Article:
Tunga (b. 8 February 1952), Brazilian artist. Born in Palmares, Pernambuco, Antônio José de Barros Carvalho e Mello Mourão received a B.A. in architecture from the Universidade Santa Ursula, Rio de Janeiro, in 1974. He is a leading member of a generation of Brazilian artists, including Waltercio Caldas, Cildo Meireles, and José Resende, who emerged in the early 1970s; they and others founded the journals Malasartes in 1975 and A parte do fogo in 1980. Inspired by Marcel Duchamp, René Magritte, and the Brazilian neo-concrete artist Lygia Clark, among others, Tunga creates unsettling installations, sculptures, and films. His installations often feature magnetized objects. Recurring motifs in his work include Siamese twins joined by the hair, lizards consuming each other's heads, and tori—indicative of his interest in topology. By problematizing the concept of binary opposition through the use of magnetism and such motifs, Tunga offers a critique of Western rationalism and the authoritarian institutions it has fostered. He lives in Rio de Janeiro and Paris.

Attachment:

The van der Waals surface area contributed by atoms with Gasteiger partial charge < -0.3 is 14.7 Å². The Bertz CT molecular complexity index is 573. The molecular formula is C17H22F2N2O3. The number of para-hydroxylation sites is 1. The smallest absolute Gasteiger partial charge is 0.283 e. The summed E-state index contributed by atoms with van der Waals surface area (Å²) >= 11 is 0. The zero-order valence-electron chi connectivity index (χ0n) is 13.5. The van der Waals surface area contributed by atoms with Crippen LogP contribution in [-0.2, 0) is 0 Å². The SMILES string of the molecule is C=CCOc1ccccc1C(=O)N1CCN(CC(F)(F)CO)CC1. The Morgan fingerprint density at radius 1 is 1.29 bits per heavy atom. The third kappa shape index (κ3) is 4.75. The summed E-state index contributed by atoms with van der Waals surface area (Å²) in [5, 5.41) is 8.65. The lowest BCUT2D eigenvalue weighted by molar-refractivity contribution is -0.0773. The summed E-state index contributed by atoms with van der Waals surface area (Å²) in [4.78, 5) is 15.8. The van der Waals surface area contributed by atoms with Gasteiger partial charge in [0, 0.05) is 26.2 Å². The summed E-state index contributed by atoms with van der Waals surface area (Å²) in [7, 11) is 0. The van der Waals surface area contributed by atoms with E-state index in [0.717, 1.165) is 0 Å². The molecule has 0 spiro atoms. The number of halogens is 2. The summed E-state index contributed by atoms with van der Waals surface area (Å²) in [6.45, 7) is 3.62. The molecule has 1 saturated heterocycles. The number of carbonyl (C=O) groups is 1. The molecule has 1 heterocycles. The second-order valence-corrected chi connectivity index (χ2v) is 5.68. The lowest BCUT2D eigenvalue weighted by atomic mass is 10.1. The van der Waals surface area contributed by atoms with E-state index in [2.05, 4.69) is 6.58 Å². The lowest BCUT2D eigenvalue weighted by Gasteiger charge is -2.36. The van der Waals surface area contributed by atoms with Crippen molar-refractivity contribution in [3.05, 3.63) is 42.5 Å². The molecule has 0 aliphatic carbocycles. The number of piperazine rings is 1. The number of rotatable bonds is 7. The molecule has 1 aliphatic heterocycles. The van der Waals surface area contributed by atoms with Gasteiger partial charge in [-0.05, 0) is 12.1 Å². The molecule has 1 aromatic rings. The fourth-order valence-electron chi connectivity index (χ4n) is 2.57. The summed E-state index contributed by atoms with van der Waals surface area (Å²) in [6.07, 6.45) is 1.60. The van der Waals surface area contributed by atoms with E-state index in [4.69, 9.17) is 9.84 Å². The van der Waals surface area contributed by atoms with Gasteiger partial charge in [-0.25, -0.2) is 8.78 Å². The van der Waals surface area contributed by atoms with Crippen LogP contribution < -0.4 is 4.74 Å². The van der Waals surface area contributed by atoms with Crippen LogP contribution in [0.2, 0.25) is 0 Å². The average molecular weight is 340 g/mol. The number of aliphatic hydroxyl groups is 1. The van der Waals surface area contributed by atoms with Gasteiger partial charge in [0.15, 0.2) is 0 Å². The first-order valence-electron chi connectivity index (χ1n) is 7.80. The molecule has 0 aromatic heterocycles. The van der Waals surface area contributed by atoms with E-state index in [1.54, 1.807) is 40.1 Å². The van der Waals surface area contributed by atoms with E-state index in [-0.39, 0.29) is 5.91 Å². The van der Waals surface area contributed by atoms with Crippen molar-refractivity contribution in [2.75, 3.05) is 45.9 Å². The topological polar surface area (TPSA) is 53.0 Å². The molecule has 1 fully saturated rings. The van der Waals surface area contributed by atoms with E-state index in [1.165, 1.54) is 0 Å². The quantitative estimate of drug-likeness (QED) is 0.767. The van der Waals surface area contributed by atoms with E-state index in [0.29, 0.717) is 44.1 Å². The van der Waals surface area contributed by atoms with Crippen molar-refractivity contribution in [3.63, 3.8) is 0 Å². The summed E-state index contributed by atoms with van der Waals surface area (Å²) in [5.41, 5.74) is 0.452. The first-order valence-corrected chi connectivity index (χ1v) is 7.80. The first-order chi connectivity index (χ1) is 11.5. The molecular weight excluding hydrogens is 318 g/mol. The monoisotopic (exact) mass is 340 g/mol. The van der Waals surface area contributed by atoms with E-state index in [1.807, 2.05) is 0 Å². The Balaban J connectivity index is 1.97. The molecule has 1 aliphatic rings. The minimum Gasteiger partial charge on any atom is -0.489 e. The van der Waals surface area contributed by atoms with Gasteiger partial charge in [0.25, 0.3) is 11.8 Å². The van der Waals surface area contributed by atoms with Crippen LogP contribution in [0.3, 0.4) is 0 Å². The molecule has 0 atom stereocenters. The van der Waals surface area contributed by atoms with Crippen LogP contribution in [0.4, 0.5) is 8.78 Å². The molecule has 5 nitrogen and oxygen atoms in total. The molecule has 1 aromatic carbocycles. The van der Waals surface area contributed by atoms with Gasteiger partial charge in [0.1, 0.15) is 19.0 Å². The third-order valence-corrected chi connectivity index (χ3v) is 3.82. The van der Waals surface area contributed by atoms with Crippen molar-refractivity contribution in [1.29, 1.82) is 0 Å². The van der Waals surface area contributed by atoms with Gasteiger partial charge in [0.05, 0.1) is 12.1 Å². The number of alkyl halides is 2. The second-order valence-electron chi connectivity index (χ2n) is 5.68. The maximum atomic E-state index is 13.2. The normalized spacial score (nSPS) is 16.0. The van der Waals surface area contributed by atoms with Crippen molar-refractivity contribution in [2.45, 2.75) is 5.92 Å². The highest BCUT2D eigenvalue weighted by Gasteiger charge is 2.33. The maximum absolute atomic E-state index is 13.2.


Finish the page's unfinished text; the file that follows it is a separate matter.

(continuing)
In 2000, Tunga was awarded the Hugo Boss Prize in New York.
See alsoArt: The Twentieth Century .
Tunga: "Lezarts"/Cildo Meireles: "Through" (1989).
Guy Brett, "Tunga," in his Transcontinental: Nine Latin American Artists, edited by Elizabeth A. Macgregor (1990), pp. 48-55.
Paulo Herkenhoff, "The Theme of Crisis in Contemporary Latin American Art," in Latin American Artists of the Twentieth Century (1993), pp. 134-143.
Brett, Guy. Transcontinental: An Investigation of Reality: Nine Latin American Artists. London and New York: Verso, 1990.
Feinstein, Roni. "Tungás Lost World." Arts in America, (1998): 84-88.
John Alan Farmer